Soft as Velvet, Hard as Steel

Truth without Grace is a Prison, Grace without Truth is Chaos

The people who have had the most influence on my faith are those that I would describe as soft as velvet and hard as steel and know instinctively how to connect the two. They understand both grace and truth and know that they are best used in concert.

They don’t mince words, but their words are loaded with grace.  I’m left convicted, but not ruined. Affirmed but not proud.

They are soft as velvet and hard as steel. They know when velvet is needed, when the words will sink deeper through gentleness. They also know when the strength of steel is the better choice and velvet will only coddle, making self-pity an option, and self loathing an outcome. Steel during those times strengthens and reinforces, not allowing for bad behavior and holding to a high standard. I know that when I’m trying to avoid them, the steel of truth is probably needed. I also know that when I am crying dry tears in the depths of my soul, I need their words of velvet grace that can rest and soothe.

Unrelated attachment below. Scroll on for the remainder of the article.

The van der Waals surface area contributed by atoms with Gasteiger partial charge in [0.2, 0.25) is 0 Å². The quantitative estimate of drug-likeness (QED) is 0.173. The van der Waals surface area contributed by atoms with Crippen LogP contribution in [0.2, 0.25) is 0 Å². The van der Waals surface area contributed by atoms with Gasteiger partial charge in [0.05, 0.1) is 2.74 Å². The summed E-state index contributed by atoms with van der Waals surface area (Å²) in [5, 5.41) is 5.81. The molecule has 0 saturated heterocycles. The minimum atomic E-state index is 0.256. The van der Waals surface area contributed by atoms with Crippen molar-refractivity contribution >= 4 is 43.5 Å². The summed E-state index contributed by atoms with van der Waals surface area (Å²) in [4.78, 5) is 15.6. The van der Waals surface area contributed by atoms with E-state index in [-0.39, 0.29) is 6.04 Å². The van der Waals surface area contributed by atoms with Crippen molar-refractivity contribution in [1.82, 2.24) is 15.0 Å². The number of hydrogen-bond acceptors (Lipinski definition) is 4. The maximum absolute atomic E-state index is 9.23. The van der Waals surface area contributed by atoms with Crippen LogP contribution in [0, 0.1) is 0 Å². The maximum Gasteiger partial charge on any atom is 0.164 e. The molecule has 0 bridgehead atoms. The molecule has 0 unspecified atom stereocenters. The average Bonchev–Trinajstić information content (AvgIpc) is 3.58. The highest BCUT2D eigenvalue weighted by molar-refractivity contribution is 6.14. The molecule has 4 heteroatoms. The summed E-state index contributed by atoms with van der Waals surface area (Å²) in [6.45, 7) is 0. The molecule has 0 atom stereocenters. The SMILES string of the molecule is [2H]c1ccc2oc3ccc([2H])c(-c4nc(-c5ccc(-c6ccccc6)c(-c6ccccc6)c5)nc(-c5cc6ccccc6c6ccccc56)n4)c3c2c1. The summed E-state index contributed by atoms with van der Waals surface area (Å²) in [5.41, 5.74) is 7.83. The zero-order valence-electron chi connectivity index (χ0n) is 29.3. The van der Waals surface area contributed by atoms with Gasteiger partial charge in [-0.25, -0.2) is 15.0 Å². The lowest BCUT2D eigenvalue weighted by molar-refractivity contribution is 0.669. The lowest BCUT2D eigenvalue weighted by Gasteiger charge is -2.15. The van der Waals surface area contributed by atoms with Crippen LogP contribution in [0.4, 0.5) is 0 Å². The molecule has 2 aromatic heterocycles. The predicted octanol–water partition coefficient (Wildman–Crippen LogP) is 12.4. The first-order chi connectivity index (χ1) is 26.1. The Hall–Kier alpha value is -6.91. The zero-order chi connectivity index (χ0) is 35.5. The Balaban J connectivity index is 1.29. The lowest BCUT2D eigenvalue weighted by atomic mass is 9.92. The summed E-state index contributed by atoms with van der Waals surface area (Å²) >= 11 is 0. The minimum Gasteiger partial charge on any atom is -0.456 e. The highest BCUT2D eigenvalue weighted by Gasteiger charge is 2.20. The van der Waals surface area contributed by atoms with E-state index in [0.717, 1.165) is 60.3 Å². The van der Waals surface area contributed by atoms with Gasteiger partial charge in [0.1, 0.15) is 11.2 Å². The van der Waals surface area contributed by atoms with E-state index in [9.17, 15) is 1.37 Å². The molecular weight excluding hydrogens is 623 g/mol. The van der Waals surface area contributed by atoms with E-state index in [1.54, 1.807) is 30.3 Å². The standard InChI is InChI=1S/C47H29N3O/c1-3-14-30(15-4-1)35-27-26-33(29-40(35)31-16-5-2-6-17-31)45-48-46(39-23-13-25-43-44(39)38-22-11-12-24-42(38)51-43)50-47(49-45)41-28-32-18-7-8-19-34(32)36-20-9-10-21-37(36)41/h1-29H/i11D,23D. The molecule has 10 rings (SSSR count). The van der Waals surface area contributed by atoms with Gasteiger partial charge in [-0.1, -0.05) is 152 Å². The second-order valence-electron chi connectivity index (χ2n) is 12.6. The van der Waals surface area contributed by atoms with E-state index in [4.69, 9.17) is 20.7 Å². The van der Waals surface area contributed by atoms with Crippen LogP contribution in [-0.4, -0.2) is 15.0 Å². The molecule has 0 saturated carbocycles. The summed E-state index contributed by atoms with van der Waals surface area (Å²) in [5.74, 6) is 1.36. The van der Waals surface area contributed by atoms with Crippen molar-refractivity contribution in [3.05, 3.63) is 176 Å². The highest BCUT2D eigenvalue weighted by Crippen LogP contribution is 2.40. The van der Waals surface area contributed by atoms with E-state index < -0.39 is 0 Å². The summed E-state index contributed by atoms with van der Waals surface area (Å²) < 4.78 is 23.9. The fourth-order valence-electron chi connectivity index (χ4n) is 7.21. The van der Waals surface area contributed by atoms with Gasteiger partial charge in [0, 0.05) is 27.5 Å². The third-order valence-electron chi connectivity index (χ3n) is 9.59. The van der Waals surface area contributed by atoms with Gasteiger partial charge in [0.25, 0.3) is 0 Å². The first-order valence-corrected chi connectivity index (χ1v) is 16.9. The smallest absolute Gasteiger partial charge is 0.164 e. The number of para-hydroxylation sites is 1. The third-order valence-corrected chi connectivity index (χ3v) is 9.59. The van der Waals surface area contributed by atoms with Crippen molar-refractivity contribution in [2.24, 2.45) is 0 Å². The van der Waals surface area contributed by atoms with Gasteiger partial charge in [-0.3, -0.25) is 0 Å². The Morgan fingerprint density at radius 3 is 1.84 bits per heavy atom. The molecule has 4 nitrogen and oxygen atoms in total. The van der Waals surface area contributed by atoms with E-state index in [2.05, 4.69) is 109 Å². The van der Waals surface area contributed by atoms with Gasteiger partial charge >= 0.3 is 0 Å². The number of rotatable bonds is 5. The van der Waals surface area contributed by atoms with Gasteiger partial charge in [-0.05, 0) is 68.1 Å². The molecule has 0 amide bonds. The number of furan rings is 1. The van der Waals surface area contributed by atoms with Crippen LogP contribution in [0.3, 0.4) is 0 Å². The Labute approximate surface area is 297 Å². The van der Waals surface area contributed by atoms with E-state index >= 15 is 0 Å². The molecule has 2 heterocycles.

More and more I see truth and grace polarized in our world (sort of like Republicans and Democrats in the United States!) each fully convinced that they stand alone and don’t need each other. The reality is that grace and truth combined have never been more needed, never been more longed for, yet never been more divided. We sit in our private truth-only prisons and grace-only chaos pointing the finger, when all the while the two were never intended to be separated.

The Word became flesh, and took up residence among us. We observed His glory, the glory as the One and Only Son from the Father, full of grace and truth.”

Learn, then, that if you take Christ out of Christianity, Christianity is dead. If you remove grace out of the gospel, the gospel is gone. – C.H. Spurgeon

10 thoughts on “Soft as Velvet, Hard as Steel

  1. so true. I wish I understood this when I was younger- but then again, I guess that’s just part of growing up and maybe I wouldn’t really have understood the true need for both if I hadn’t polarized one.

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